"Games and AI believe in self-regulation," he says. "Companies often speak about diversity drives and codes of practice, but self-regulation rarely benefits those on the lower rungs of the ladder, especially sub-contractors like actors, writers, composers, etc. We are, more often than not, told that there is no option but to sign away all of our rights without any clear idea what exactly our work will be used for.

"We can no longer accept those terms, in the age of AI."

BAFTA award winning voice artist Jane Perry, famed for her work in Returnal and Hitman, similarly believes a governing body is required to oversee the use of AI.

"I am aware of the support on offer via Equity. I think they are doing the best they can, within the legislative framework that exists here in the UK. We are not able to call for industrial action, as our American counterparts are," she says.

"I feel that whilst we are offered directives on what to watch out for in the contracts we sign, and are offered some guidance as to copyright laws etc, I feel what is missing, and this is crucial, is some sort of governing body that can effectively oversee the use of AI and to monitor its use."

She adds: "The use of AI has moved faster than our ability to create boundaries around it. Given the lack of resources at British Equity, there is no way they can operate as this governing body. It would be great for our government to act fast and provide assistance with this."

Perry remains concerned about the future of AI and what it will mean for voice actors. Her experience in gaming includes interacting with the industry's passionate community, but this would become obsolete should AI voice acting take off.

"As an actor, it's a pleasure to answer these questions and address what seems to be a very compelling interest in what goes on behind the scenes," she says.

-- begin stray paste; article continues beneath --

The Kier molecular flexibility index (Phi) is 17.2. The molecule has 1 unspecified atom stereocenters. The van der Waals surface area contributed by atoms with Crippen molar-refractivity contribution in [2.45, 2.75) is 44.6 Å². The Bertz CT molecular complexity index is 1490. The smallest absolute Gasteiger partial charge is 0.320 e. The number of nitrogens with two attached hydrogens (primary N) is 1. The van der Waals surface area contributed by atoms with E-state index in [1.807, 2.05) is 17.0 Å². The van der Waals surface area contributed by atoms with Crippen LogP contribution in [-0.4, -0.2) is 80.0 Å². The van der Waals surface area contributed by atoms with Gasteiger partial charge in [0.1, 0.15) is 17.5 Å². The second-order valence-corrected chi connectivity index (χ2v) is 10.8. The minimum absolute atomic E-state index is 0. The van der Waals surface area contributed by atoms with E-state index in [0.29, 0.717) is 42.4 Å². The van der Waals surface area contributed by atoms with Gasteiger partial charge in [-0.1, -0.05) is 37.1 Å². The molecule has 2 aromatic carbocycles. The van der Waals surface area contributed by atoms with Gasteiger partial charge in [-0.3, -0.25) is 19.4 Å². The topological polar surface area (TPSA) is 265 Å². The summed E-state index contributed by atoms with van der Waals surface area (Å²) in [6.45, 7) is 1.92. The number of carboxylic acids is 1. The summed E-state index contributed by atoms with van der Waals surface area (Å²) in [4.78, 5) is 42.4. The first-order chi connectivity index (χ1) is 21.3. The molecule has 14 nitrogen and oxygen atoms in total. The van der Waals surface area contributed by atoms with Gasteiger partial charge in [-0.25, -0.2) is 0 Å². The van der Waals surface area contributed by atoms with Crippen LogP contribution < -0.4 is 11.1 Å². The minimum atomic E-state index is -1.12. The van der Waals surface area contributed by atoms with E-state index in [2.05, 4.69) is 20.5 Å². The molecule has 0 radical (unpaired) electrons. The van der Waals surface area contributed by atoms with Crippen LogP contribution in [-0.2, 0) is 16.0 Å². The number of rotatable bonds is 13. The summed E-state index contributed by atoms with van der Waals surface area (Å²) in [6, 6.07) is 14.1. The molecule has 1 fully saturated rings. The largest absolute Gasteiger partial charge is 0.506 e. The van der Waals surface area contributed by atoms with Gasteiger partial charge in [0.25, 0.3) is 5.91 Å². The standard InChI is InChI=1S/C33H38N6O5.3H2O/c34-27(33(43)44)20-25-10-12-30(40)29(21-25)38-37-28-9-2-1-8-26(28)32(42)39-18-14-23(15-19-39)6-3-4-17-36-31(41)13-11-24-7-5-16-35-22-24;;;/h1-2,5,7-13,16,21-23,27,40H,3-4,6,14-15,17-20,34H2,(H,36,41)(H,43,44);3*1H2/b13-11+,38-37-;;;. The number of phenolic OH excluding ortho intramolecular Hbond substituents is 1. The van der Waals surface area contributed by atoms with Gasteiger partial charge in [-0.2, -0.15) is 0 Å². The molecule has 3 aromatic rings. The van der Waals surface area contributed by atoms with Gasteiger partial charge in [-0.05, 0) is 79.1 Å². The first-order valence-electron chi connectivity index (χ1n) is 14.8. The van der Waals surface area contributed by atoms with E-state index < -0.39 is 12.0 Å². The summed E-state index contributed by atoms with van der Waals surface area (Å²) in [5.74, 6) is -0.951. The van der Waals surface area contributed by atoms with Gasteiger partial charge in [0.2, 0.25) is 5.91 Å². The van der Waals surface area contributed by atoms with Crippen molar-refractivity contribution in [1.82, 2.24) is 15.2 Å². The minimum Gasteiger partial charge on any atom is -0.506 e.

"The sound of a voice has a biography in it, of which the listener may or may not be aware. And yet, it won't be me."

"I often wonder, when the time comes that 'my' characters are voiced by an AI generated version of my voice, who will answer these questions? The characters' choices and expression of hopes, fears and desires will not be informed by my own lived experience. I will not have the opportunity to search in my own heart and soul for how to play a scene, or how to set up and respond to the relationships established in the game's narrative.

"I will have had seemingly no input into character creation. And yet, it will be my voice, the sound of which resonates and chimes in relation to all that has happened to me over the course of my whole life. The sound of a voice has a biography in it, of which the listener may or may not be aware. And yet, it won't be me."

She adds that AI is "not all bad" and is suited to certain other jobs and industries. "But we have to question this desire to eat our own tail," she says.

"I get that it's fun and exciting to play with AI and to see how far we can get in terms of playing around with people's voices and faces. But let's be present to the hard fact that taking work away from humans will cause all manner of problems: financial issues being one of them, and having a sense of purpose being another. We are seeing this already. In the meantime, profit margins increase for already bloated corporations."

There is more work to be done, then. But Equity - and other unions - are beginning to appreciate the real danger to actors that AI represents. Yet until proper regulation is enforced, responsibility sadly lies with actors to protect themselves.